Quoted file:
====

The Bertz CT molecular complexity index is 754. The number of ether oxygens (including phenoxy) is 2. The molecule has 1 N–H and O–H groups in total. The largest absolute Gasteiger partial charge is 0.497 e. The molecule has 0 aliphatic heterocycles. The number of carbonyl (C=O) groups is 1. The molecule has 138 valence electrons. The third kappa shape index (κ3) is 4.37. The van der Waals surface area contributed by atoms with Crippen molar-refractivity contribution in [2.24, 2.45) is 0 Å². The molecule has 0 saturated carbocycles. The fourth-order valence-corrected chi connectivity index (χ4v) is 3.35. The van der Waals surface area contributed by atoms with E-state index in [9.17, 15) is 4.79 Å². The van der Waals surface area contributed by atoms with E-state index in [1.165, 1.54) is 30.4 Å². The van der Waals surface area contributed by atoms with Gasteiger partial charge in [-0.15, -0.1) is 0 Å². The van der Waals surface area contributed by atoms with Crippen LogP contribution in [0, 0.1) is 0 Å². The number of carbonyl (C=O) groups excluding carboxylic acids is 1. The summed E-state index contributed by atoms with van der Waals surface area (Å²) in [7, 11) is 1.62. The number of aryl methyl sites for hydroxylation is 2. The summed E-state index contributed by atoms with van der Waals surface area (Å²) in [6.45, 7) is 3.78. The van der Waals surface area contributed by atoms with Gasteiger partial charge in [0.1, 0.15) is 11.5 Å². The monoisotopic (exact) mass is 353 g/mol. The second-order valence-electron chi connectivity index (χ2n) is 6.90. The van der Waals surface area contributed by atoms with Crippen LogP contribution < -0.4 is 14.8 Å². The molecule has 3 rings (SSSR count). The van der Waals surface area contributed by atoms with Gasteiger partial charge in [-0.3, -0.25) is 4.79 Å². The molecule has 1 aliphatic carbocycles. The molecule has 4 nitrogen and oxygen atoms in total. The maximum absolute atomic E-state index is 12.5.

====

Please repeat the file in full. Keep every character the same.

The Bertz CT molecular complexity index is 754. The number of ether oxygens (including phenoxy) is 2. The molecule has 1 N–H and O–H groups in total. The largest absolute Gasteiger partial charge is 0.497 e. The molecule has 0 aliphatic heterocycles. The number of carbonyl (C=O) groups is 1. The molecule has 138 valence electrons. The third kappa shape index (κ3) is 4.37. The van der Waals surface area contributed by atoms with Crippen molar-refractivity contribution in [2.24, 2.45) is 0 Å². The molecule has 0 saturated carbocycles. The fourth-order valence-corrected chi connectivity index (χ4v) is 3.35. The van der Waals surface area contributed by atoms with E-state index in [9.17, 15) is 4.79 Å². The van der Waals surface area contributed by atoms with E-state index in [1.165, 1.54) is 30.4 Å². The van der Waals surface area contributed by atoms with Gasteiger partial charge in [-0.15, -0.1) is 0 Å². The van der Waals surface area contributed by atoms with Crippen LogP contribution in [0, 0.1) is 0 Å². The number of carbonyl (C=O) groups excluding carboxylic acids is 1. The summed E-state index contributed by atoms with van der Waals surface area (Å²) in [7, 11) is 1.62. The number of aryl methyl sites for hydroxylation is 2. The summed E-state index contributed by atoms with van der Waals surface area (Å²) in [6.45, 7) is 3.78. The van der Waals surface area contributed by atoms with Gasteiger partial charge in [0.1, 0.15) is 11.5 Å². The monoisotopic (exact) mass is 353 g/mol. The second-order valence-electron chi connectivity index (χ2n) is 6.90. The van der Waals surface area contributed by atoms with Crippen LogP contribution < -0.4 is 14.8 Å². The molecule has 3 rings (SSSR count). The van der Waals surface area contributed by atoms with Gasteiger partial charge in [-0.3, -0.25) is 4.79 Å². The molecule has 1 aliphatic carbocycles. The molecule has 4 nitrogen and oxygen atoms in total. The maximum absolute atomic E-state index is 12.5.